Why it made the cut: It’s a basic, budget-friendly XLR microphone, great for capturing audio of vocals or speakers.
- Handy on and off switch
- Unidirectional cardioid pattern
- 1.9 pounds
- Designed for speaking and singing
- Durable build
- Not good for recording instruments
One of the least inexpensive XLR microphones on the market, the Shure PGA48 is a portable and durable option when money is tight. Of course, it won’t give you the highest quality recordings. As such, we wouldn’t recommend it for podcasting or music recording. But if you are looking for something dependable for a live performance, a speaking event, or even a karaoke night, the PGA48 should do the job without breaking the bank. The cardioid pattern will limit distracting background noises, and its silver balled grill is built tough enough to handle some abuse.
Things to consider before buying an XLR microphone
Where and what you will be recording
The number one thing you should consider before buying an XLR microphone is where you are using the microphone and what you are trying to amplify or record. For example, a shock-mounted microphone is best suited for use in the controlled environment of a studio, while a handheld microphone will make more sense for a live event with an audience in attendance.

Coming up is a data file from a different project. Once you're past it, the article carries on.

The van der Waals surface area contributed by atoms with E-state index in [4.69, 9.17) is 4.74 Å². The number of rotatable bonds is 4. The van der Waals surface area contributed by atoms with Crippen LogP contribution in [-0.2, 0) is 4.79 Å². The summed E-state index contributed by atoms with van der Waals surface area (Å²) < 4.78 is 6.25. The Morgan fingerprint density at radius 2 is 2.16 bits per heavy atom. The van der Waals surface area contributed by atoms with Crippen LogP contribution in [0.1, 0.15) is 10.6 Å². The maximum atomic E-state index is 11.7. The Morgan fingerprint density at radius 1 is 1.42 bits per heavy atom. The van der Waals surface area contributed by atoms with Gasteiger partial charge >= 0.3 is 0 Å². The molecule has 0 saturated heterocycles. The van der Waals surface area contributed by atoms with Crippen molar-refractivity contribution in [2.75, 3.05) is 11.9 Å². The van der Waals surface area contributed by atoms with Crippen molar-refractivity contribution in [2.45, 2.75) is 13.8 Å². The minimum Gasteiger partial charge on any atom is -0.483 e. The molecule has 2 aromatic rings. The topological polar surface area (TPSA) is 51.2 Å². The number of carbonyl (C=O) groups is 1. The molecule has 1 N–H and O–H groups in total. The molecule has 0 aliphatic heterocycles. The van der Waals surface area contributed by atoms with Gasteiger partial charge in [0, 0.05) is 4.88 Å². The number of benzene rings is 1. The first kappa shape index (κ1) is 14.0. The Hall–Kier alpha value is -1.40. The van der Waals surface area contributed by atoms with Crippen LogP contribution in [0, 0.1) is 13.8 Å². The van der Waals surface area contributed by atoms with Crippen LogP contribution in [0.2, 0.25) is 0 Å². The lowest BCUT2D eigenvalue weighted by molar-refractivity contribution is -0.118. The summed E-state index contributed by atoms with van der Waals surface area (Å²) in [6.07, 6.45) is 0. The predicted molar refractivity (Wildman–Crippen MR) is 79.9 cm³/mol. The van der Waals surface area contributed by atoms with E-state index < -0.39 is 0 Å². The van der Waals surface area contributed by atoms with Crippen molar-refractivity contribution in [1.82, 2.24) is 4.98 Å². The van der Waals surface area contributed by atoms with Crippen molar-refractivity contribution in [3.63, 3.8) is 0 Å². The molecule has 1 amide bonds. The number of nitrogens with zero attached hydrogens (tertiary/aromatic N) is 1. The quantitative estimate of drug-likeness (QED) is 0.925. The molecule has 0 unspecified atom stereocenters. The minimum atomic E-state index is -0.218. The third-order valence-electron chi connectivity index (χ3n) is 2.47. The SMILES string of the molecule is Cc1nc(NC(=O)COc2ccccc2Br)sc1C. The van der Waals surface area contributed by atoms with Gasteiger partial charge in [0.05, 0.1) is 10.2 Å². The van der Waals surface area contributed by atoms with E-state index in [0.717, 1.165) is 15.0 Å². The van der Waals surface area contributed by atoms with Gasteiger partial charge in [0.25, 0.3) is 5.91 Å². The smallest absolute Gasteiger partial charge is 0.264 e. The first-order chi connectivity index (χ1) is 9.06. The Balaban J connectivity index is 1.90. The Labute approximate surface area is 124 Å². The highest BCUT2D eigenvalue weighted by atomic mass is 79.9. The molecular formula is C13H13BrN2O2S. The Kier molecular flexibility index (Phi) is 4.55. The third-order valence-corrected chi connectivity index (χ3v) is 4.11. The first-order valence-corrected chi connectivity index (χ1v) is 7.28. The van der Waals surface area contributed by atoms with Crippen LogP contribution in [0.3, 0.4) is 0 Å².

The second thing that you should consider is your budget. XLR microphones can cost anywhere from $50 up to thousands of dollars. Where you are using the microphone and what sound you are trying to amplify or record with the microphone will usually relate to the overall microphone cost. You should expect to pay more for the equipment if you are trying to record music or a podcast in a studio setting. On the other hand, if you are looking to record live audio at a special event, a few lower-cost XLR mics will probably do the trick.